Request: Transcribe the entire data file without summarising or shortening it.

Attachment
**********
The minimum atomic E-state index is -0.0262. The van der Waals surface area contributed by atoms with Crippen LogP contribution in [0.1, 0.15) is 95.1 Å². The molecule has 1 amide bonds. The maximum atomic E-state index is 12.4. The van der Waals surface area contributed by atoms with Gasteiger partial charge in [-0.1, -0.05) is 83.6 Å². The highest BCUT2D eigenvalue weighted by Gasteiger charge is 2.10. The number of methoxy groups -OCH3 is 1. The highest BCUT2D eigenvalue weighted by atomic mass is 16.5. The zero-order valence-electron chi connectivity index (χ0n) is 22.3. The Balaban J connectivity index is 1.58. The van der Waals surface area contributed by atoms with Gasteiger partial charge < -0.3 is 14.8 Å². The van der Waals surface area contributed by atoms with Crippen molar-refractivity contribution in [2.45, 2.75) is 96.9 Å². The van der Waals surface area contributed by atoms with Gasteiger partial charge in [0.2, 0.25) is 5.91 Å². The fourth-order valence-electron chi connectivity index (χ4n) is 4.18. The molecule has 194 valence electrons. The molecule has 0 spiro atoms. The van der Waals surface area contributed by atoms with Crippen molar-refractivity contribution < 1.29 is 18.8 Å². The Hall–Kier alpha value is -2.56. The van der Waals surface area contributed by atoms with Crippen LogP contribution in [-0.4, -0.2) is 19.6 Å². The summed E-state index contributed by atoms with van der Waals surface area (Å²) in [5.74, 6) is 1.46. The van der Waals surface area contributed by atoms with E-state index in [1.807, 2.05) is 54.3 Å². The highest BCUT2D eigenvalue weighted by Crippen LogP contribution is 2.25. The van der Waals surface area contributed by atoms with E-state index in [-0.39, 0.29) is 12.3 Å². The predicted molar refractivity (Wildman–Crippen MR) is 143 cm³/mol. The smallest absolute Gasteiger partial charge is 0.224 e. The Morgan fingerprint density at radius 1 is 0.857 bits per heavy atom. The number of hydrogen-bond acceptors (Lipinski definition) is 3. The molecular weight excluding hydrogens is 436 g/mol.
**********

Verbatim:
The minimum atomic E-state index is -0.0262. The van der Waals surface area contributed by atoms with Crippen LogP contribution in [0.1, 0.15) is 95.1 Å². The molecule has 1 amide bonds. The maximum atomic E-state index is 12.4. The van der Waals surface area contributed by atoms with Gasteiger partial charge in [-0.1, -0.05) is 83.6 Å². The highest BCUT2D eigenvalue weighted by Gasteiger charge is 2.10. The number of methoxy groups -OCH3 is 1. The highest BCUT2D eigenvalue weighted by atomic mass is 16.5. The zero-order valence-electron chi connectivity index (χ0n) is 22.3. The Balaban J connectivity index is 1.58. The van der Waals surface area contributed by atoms with Gasteiger partial charge < -0.3 is 14.8 Å². The van der Waals surface area contributed by atoms with Crippen molar-refractivity contribution in [2.45, 2.75) is 96.9 Å². The van der Waals surface area contributed by atoms with Gasteiger partial charge in [0.2, 0.25) is 5.91 Å². The fourth-order valence-electron chi connectivity index (χ4n) is 4.18. The molecule has 194 valence electrons. The molecule has 0 spiro atoms. The van der Waals surface area contributed by atoms with Crippen molar-refractivity contribution < 1.29 is 18.8 Å². The Hall–Kier alpha value is -2.56. The van der Waals surface area contributed by atoms with Crippen LogP contribution in [-0.4, -0.2) is 19.6 Å². The summed E-state index contributed by atoms with van der Waals surface area (Å²) in [5.74, 6) is 1.46. The van der Waals surface area contributed by atoms with E-state index in [1.807, 2.05) is 54.3 Å². The highest BCUT2D eigenvalue weighted by Crippen LogP contribution is 2.25. The van der Waals surface area contributed by atoms with E-state index in [-0.39, 0.29) is 12.3 Å². The predicted molar refractivity (Wildman–Crippen MR) is 143 cm³/mol. The smallest absolute Gasteiger partial charge is 0.224 e. The Morgan fingerprint density at radius 1 is 0.857 bits per heavy atom. The number of hydrogen-bond acceptors (Lipinski definition) is 3. The molecular weight excluding hydrogens is 436 g/mol.